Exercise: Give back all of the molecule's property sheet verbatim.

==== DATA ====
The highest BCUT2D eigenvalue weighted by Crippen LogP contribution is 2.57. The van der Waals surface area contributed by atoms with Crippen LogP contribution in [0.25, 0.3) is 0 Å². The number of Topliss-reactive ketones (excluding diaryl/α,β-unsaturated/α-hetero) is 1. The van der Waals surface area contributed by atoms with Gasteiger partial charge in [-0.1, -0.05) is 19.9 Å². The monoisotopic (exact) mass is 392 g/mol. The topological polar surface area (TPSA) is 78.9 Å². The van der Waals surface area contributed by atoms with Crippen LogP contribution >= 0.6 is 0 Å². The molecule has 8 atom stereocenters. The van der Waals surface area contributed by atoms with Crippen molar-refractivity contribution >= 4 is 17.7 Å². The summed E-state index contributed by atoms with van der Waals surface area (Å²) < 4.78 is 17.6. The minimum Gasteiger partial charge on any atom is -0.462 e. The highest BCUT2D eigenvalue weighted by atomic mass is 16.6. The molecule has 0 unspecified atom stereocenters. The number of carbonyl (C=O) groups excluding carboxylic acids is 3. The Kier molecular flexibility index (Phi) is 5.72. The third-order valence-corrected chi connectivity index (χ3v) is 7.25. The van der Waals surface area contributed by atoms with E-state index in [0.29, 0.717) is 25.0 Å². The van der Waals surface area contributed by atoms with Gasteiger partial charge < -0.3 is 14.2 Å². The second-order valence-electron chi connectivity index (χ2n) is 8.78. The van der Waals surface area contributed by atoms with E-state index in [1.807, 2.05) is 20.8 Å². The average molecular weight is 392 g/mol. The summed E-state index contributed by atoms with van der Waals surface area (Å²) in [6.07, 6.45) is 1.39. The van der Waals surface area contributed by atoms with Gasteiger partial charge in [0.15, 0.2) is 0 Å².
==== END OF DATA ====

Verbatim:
The highest BCUT2D eigenvalue weighted by Crippen LogP contribution is 2.57. The van der Waals surface area contributed by atoms with Crippen LogP contribution in [0.25, 0.3) is 0 Å². The number of Topliss-reactive ketones (excluding diaryl/α,β-unsaturated/α-hetero) is 1. The van der Waals surface area contributed by atoms with Gasteiger partial charge in [-0.1, -0.05) is 19.9 Å². The monoisotopic (exact) mass is 392 g/mol. The topological polar surface area (TPSA) is 78.9 Å². The van der Waals surface area contributed by atoms with Crippen LogP contribution >= 0.6 is 0 Å². The molecule has 8 atom stereocenters. The van der Waals surface area contributed by atoms with Crippen molar-refractivity contribution >= 4 is 17.7 Å². The summed E-state index contributed by atoms with van der Waals surface area (Å²) < 4.78 is 17.6. The minimum Gasteiger partial charge on any atom is -0.462 e. The highest BCUT2D eigenvalue weighted by atomic mass is 16.6. The molecule has 0 unspecified atom stereocenters. The number of carbonyl (C=O) groups excluding carboxylic acids is 3. The Kier molecular flexibility index (Phi) is 5.72. The third-order valence-corrected chi connectivity index (χ3v) is 7.25. The van der Waals surface area contributed by atoms with E-state index in [0.29, 0.717) is 25.0 Å². The van der Waals surface area contributed by atoms with Gasteiger partial charge < -0.3 is 14.2 Å². The second-order valence-electron chi connectivity index (χ2n) is 8.78. The van der Waals surface area contributed by atoms with E-state index in [1.807, 2.05) is 20.8 Å². The average molecular weight is 392 g/mol. The summed E-state index contributed by atoms with van der Waals surface area (Å²) in [6.07, 6.45) is 1.39. The van der Waals surface area contributed by atoms with Gasteiger partial charge in [0.15, 0.2) is 0 Å².